I was reading a blog on Psychology Today about relationships and how they are effected by emotional and biological factors. Steven Stosny, the author of this relationship blog, talked about how when we are young we develop an emotional attachment to our primary care giver. When those people are absent from our lives Stosny asserts that we experience seperation anxiety. The author relates this childhood anxiety to our adult relationships, saying that when we experience close bonds with another person and lose them it has the same effect

While I’m sure the author’s argument has truth, there are some social issues tied up in our relationships that he did not touch on at all. For instance the fact that attachment to one primary caregiver is very much a Westernized mind set. In many parts of the world a child is the responsibility of the whole community and not just one person. Also, in our society there is a huge importance placed on being in a relationship. You get tax breaks, you always have a date for the holidays, and when bombarded with the countless images of monogamous couples in our media there is a sense of inclusion otherwise not had.

In Euro-American societies I think there has been a sort of brain washing of children to believe that in order to be happy in life we all have to achieve this cookie cutter existence, which includes a good job, a partner, and offspring. While I think there have been great social advances which now make it acceptable (in most places) to have a same sex partner and chose to have children in a non-traditional way, there is still an emphasis to “settle down” and be with one, and only one person.

Being recently married myself I have seen a whole new world open up. It’s almost as if I have automatically joined a sort of club.  For choosing to go the traditional rout and commit myself to one person, and realistically some kids one day, I received a plethora of positive social reinforcement.  My tax return was better this year, I got tons of presents, not to mention an all expense paid wedding (that is basically a glorified party), and I all the sudden have the approval of other wives. Although it’s pretty easy to see the comedy behind all the pomp and circumstance that surrounds marriage, it is still something I enjoyed, and it’s hard to think that people who chose not to go the traditional rout do not get all the same benefits.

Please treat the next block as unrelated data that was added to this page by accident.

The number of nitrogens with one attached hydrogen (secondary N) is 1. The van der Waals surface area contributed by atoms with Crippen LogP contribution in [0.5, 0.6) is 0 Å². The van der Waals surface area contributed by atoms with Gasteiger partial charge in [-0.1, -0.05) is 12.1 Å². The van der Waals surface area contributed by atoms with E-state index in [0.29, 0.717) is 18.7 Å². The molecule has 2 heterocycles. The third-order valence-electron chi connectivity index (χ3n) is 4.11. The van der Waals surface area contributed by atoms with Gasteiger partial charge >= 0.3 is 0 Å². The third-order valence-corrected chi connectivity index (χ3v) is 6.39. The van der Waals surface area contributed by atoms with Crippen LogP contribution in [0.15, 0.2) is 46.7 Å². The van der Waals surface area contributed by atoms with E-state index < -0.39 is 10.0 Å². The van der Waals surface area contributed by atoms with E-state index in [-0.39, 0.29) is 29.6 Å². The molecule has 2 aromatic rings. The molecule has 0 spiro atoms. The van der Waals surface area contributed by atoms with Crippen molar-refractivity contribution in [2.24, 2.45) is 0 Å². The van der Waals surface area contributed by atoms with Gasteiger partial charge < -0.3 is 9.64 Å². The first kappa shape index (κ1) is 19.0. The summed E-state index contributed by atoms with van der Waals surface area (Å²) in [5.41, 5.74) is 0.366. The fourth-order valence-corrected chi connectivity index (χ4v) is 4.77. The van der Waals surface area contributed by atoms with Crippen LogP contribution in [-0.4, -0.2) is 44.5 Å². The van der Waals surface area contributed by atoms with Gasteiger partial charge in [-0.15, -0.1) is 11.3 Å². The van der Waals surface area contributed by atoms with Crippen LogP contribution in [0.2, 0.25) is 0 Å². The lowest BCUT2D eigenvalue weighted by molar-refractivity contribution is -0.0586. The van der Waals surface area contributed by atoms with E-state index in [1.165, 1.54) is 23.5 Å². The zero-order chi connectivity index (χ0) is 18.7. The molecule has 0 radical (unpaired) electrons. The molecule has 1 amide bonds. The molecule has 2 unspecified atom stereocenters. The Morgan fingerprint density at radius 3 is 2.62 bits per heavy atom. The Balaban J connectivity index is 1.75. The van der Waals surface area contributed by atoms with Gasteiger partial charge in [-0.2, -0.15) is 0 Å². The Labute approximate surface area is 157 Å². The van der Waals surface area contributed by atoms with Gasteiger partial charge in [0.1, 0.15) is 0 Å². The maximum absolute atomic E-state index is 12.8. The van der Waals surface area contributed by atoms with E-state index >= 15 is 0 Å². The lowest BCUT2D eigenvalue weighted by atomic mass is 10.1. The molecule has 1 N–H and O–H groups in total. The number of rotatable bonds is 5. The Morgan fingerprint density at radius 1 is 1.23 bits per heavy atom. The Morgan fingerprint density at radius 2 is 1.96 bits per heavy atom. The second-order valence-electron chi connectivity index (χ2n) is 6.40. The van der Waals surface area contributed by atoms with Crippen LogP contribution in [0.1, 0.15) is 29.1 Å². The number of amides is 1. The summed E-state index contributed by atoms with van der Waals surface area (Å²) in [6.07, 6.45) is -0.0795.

2 Responses

  1. Marriage is such an interesting topic…especially at our age.

    I was reflecting on my reaction to people in our class getting married and/or having children and I realized that despite the circumstances in which both of these actions occur, I am always congratulating! There is never a circumstance where it seems socially acceptable to say, “Oh, that’s too bad that you don’t get to wait until you are financially stable or emotionally mature.” This is regardless of whether or not that is the truth.

    It it most likely my own cultural conditioning but sometimes (not always) the glossing over of the irresponsibility present in either getting married too young or for the wrong reasons or having a child (perhaps by accident) at a less than ideal time irks me!

  2. I found some interesting interviews on contemporary marriage attitudes…there is actually an organization meant to protect unmarried people from discrimination(technically called marital status discrimination)!

    One of the interviews I found ( discusses the financial aspects of marital status discrimination: the wedding gifts (Here’s a tangent: I was reminded of that Sex in the City episode where Carrie’s $500-ish Manolo’s are lost at a friend’s baby shower…long story short, Carrie ends up “registering” to marry herself in order to get her friend to replace the shoes because she has spent a fortune on wedding/baby gifts for the friend and feels that it is not fair that she has never had the same amount of money/gifts lavished upon her because of her marital/non-parental status), the tax incentives, etc.

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